Netflix review: Theron gets tough in thrilling 'The Old Guard'

Fred Hawson

Posted at Jul 11 2020 06:35 AM

Charlize Theron leads the cast of 'The Old Guard.' Handout

In "The Old Guard," Andy (Charlize Theron) leads a group of skilled mercenaries: Booker (Matthias Schoenaerts), Joe (Marwan Kenzari) and Nicky (Luca Marinelli). They have the extraordinary ability to repair themselves from any injury and have been living as immortals across many centuries. Despite that her group is pursued by a ruthless big pharma CEO Merrick (Harry Melling) to study their unique physiology. Andy goes out of her way to help US Marine officer Nile Freeman (Kiki Layne), who sustained a fatal injury while on duty, but somehow completely recovered.

Andy is actually Andromache of Scythia, who had discovered her immortality for several years before Christ. She encountered Joe and Nicky during the Crusades, and they all met Booker during the Napoleonic Wars. Over the centuries, this adaptive crew had continued to gain in combat skills and technological expertise to fight for what they believed was right. To preserve some sense of danger for these characters, there was apparently a random expiration date to their immortality, but they would never know when this day will come.

Back in 2005, fresh from the Oscar Best Actress win for "Monster" (2003), Charlize Theron showed us that she also had action in her repertoire in the sci-fi film "Aeon Flux." However, she really showed off her full grit and abilities as a hard-core action star in "Mad Max: Fury Road" (2015), and then again in "Atomic Blonde" (2017). This year, fresh off her Oscar Best Actress nomination for "Bombshell" (2019), Theron further pads her resume in the action genre in this new Netflix film based on the 5-part graphic novel from Image Comics, written by Greg Rucka, art by Leandro Fernández.

EMBED : https://www.youtube.com/watch?v=aK-X2d0lJ_s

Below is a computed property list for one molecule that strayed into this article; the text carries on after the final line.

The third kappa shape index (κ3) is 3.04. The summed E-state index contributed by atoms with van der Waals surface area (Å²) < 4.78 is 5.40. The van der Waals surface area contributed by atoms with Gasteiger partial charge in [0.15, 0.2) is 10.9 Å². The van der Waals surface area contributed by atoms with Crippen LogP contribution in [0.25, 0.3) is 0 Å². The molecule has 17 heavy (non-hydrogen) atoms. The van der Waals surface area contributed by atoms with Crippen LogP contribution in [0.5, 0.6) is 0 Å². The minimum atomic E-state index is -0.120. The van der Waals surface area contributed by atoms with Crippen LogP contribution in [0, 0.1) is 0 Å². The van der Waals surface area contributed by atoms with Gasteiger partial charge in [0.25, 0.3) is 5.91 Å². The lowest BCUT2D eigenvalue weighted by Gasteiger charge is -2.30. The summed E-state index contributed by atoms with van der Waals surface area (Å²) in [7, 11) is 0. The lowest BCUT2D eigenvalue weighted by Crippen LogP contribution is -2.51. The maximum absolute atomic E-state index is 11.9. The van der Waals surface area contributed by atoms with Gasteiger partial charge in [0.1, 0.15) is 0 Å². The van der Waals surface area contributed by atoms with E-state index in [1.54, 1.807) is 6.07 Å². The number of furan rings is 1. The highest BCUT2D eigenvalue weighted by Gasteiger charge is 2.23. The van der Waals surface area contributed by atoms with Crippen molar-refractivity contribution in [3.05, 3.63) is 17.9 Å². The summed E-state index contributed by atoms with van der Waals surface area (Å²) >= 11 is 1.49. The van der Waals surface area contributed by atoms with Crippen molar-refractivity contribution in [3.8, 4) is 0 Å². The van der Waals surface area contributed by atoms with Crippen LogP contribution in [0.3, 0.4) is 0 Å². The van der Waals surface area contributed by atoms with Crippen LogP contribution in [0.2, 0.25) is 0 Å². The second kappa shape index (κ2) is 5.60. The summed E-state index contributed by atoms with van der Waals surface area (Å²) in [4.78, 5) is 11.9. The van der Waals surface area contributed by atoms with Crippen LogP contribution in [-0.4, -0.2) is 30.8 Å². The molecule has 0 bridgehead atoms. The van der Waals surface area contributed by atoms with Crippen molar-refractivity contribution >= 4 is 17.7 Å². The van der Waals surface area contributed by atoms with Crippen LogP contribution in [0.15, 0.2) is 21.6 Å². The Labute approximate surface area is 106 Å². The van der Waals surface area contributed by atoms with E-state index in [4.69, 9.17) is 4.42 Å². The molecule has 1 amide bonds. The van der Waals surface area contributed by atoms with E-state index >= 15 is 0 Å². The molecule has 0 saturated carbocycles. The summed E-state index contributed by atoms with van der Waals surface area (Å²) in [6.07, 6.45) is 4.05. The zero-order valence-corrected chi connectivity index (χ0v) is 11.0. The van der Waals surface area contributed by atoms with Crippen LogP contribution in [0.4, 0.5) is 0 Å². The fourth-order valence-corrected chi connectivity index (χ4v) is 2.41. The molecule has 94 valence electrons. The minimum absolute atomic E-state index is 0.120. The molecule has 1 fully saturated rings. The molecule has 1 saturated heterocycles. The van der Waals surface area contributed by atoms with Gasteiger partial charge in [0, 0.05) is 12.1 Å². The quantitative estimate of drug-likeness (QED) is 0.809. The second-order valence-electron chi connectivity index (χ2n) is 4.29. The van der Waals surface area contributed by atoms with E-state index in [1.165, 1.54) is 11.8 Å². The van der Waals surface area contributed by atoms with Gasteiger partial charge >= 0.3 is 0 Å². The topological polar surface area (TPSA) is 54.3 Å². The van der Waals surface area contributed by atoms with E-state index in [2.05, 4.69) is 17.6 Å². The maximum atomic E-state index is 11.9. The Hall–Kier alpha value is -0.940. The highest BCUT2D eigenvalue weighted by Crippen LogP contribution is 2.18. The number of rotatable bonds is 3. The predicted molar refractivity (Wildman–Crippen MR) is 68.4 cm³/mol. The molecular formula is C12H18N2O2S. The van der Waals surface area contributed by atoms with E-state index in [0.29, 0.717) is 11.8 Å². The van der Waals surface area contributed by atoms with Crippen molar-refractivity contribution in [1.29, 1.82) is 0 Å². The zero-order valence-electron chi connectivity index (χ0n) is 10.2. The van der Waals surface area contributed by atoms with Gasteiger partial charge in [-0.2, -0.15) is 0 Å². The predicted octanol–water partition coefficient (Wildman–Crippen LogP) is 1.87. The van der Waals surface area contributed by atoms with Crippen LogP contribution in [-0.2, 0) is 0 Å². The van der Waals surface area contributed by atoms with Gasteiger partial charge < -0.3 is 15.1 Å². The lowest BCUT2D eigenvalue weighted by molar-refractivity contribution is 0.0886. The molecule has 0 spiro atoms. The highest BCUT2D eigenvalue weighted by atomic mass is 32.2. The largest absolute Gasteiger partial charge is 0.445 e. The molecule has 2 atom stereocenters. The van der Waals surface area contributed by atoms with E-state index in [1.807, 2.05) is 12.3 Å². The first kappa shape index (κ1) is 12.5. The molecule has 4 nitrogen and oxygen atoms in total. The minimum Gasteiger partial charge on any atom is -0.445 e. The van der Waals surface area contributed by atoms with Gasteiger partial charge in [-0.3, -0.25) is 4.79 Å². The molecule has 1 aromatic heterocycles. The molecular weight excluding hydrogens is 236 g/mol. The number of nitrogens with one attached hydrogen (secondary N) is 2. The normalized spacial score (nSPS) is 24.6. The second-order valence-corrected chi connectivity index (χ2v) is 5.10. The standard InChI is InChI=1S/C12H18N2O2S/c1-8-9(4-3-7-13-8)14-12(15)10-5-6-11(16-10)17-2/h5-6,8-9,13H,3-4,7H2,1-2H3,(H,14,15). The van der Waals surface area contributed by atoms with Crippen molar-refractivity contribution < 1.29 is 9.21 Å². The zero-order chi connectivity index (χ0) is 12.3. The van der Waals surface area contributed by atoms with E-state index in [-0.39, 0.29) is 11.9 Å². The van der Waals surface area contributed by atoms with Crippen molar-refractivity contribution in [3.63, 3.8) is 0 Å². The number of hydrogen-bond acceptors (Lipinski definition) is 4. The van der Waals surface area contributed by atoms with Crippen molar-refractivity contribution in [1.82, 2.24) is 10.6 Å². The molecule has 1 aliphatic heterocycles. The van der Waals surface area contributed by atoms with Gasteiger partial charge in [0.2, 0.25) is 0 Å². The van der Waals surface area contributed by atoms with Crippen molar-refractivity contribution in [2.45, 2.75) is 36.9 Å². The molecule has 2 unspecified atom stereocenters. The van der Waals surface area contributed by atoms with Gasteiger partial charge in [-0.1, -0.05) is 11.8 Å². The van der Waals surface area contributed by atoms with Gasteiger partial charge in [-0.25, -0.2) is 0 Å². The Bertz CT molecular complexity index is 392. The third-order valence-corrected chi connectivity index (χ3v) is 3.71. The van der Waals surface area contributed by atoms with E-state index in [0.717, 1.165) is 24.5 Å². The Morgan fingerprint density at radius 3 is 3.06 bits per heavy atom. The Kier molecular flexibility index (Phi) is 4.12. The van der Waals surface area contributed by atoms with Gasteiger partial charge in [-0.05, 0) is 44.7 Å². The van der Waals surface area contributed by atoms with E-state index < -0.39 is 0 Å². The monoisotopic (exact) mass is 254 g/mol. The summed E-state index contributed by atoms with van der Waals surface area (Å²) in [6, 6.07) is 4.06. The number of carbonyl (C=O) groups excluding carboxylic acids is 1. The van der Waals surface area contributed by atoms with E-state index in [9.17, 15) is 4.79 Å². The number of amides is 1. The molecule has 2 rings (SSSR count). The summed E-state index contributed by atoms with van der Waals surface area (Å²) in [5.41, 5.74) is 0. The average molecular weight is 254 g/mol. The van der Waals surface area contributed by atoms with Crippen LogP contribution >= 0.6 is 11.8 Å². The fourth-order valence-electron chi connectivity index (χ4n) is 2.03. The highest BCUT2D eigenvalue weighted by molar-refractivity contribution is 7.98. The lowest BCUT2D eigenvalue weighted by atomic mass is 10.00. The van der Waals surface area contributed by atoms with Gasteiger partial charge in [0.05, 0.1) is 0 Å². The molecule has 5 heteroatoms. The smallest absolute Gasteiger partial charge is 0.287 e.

As the most senior immortal warrior Andy, the statuesque Theron wows us again with her grace and strength in all her brutal, bone-crunching fight scenes. She looked great with her short smart hairstyle, tank tops and trench coat. She looked convincingly proficient with any weapon she used, be they automatic firearms, the battle axe or her bare hands. She had that no-nonsense air of confidence which tells everyone that she is the leader (and mother-figure) of this elite group, there was certainly no doubting that.

Aside from their complex fight scenes, Theron's supporting cast were all given their own dramatic storylines. Kenzari's Joe and Marinelli's Nicky were given a very long-term bromance relationship, developed as they killed each other several times over before. Schoenert's Booker saw his whole family die one by one, which imbued him with a great sense of guilt. Layne's Nile found it difficult to accept her new kind of existence and separation from her family. Oscar nominee Chiwetel Ejiofor ("12 Years a Slave") lent some additional prestige as CIA agent Copley whom the group had worked with previously.

Director Gina Prince-Bythewood effectively incorporated stylish visuals, breathtaking fight choreography, and rock music to tell her story. At the end, there was a not-so-subtle hint that this could be a continuing series. This could be very interesting time to go back into various times in history to get to see Andy and the other guys in action over time.

The show's premise may feel like they were just this new set of X-Men composed of all immortal self-healing Wolverines (sans the claws). However, it was Charlize Theron's outstanding star power that made all the difference here.

This review was originally published in the author's blog, "Fred Said."